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Selma’s 3-point ace will play at Wallace

During her high school career, Selma High’s Jamya Smith was a deadly accurate 3-point shooter. Teams often shifted their defense to ensure she didn’t get a wide-open shot because when she did, it usually found the bottom of the net.

Wallace Community College Selma is hoping Smith can bring that same accuracy to the college level. Smith, a 5-foot-5 guard, signed with the Patriots on Wednesday morning at Selma High School’s auditorium.

“I’ve been wanting to play in college for a long time,” Smith said, just minutes after signing her letter of intent and putting on a light blue Patriots’ hat. “That was my plan, to play four years and then to come to the next level and try it for two years.”

Smith made 65 3-pointers this past season and 303 during the last four seasons. Her game is predicated to the 3-pointer and it shows in the stats. She attempted 959 threes during her career and only 277 two-pointers.

The Patriots know she’s an outside specialist and could use the help. Wallace was one of the worst 3-point shooting team in the Alabama Community College Conference last season.

The Patriots made 26.2 percent of their attempts from behind the 3-point line and attempted the third fewest threes in the conference.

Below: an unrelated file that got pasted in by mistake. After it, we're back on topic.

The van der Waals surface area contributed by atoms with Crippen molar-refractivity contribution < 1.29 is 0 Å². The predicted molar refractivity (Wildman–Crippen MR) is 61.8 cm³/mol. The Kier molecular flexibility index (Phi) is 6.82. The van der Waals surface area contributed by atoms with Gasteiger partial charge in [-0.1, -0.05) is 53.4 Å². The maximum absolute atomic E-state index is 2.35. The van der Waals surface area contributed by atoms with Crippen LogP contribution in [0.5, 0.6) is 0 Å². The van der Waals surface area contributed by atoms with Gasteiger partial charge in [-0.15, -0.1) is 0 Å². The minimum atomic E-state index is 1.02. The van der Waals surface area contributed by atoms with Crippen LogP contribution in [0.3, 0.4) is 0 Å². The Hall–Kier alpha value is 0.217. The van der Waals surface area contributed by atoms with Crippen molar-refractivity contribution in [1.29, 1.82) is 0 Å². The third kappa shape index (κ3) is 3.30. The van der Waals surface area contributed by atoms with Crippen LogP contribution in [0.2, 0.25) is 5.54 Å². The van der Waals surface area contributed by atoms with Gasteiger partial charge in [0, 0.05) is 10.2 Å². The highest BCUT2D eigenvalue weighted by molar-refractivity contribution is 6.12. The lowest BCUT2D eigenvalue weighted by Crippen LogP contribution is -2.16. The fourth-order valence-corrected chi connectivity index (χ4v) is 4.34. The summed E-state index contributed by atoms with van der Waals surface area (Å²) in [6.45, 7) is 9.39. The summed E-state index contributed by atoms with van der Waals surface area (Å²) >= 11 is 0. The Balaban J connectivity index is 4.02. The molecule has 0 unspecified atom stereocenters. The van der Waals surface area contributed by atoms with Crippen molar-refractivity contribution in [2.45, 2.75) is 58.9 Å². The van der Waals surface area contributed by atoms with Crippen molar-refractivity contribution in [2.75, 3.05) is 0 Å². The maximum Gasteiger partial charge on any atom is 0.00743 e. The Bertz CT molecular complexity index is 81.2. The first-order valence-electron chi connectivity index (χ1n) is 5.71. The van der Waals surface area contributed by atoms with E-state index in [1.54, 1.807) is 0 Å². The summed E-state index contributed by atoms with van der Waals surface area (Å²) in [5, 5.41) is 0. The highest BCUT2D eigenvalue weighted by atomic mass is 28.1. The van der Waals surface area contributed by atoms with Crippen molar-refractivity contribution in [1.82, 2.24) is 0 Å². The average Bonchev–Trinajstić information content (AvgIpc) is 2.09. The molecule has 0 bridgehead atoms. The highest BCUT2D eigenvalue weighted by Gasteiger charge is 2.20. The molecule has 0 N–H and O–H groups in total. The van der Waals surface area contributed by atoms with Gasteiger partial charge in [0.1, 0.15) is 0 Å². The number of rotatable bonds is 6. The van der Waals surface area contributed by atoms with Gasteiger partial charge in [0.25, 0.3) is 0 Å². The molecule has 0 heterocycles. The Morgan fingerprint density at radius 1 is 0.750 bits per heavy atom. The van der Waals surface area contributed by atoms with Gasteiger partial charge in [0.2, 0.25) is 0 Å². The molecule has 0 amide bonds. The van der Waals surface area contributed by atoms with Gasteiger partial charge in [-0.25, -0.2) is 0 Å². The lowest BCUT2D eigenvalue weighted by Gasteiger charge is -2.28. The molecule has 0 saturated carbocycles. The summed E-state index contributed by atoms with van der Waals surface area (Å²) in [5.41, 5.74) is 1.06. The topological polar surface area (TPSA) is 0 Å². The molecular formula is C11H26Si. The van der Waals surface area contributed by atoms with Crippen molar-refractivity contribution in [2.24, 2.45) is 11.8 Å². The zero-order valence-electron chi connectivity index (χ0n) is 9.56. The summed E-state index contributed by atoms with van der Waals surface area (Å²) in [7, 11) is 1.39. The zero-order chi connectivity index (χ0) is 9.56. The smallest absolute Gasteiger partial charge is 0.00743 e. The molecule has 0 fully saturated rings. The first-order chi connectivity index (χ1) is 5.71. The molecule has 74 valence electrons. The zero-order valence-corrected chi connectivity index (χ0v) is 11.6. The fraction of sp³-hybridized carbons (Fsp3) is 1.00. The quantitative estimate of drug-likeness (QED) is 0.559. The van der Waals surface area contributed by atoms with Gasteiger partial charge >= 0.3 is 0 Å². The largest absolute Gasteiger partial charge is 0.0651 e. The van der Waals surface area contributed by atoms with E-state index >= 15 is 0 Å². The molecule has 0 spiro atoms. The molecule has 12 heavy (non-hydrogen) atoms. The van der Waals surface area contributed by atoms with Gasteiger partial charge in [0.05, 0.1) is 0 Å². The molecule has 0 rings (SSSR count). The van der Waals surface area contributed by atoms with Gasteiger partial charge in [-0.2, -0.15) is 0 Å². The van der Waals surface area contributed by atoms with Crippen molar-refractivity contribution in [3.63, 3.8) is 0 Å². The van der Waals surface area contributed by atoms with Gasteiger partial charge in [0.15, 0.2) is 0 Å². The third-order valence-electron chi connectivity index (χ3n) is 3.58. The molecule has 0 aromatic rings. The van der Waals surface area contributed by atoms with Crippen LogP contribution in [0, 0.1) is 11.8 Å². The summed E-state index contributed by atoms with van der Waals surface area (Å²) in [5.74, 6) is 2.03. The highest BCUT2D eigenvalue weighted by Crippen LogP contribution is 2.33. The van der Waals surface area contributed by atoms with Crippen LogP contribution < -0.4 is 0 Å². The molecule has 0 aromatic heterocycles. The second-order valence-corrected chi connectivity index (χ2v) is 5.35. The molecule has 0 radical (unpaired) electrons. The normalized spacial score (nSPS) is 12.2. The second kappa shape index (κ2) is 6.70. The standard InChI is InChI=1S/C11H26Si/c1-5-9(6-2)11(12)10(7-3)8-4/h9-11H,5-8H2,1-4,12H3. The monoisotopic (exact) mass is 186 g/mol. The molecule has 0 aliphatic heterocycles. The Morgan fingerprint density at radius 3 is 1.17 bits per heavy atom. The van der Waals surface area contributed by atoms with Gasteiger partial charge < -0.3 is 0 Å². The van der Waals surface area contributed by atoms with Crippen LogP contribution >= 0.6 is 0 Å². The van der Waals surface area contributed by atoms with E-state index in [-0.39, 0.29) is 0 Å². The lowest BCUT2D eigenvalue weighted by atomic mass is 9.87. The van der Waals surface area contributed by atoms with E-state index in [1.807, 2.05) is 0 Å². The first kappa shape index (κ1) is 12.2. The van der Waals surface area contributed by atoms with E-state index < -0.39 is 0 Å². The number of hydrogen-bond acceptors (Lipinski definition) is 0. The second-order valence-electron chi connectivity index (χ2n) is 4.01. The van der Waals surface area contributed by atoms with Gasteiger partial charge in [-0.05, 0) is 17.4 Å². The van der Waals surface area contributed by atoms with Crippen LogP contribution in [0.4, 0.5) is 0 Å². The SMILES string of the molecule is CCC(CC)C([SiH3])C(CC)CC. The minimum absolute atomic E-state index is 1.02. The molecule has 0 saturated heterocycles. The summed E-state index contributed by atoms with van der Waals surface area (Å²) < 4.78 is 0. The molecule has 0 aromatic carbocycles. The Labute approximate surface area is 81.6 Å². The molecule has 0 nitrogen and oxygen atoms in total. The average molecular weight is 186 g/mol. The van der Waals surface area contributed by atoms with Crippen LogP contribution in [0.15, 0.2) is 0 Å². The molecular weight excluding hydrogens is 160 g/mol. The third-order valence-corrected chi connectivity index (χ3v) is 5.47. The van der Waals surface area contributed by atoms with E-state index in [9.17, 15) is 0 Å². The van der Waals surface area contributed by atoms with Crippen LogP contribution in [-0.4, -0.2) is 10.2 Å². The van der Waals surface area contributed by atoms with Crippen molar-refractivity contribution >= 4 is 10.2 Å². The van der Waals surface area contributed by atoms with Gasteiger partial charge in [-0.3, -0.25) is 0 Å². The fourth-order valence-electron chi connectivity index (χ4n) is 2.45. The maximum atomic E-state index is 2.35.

“We try to recruit students that are good people and do well in the class, but you have to put the ball in the basket too and that’s one of the things we were lacking last year,” said Wallace coach Herman Turner. “We were the worst 3-point shooting team in the state last year, and we are trying to find some shooters. She fits right into that category.”

Both of Smith’s parents — Patricia Smith and Marco Storey — played basketball in college too, and had a large role in helping her better her game through the years. They both attended Lawson State, another ACCC school.

“It helped me a lot because they know a lot more about the game than I do,” Smith said of her parents. “Sometimes when I do something wrong they will come back and review it and tell me what I did wrong in the game.”

She also had a previous connection with Turner, who taught her at R.B. Hudson Middle School, so he knew she was a hard worker.

“She’s been in the gym working ever since she was in middle school, seventh grade,” Turner said.

Smith said she first learned to shoot like she does at the YMCA. Since she was the only girl on the teams she played on growing up, the boys would leave her open from the 3-point line.

“I was by myself and I just shot,” Smith said.

At the next level, opposing teams may want to think twice before they do that. Smith is planning on adding a few other skills to her arsenal before next season too.

“This summer I’m supposed to work on my ball handling, quickness — because I’m kind of slow,” Smith joked.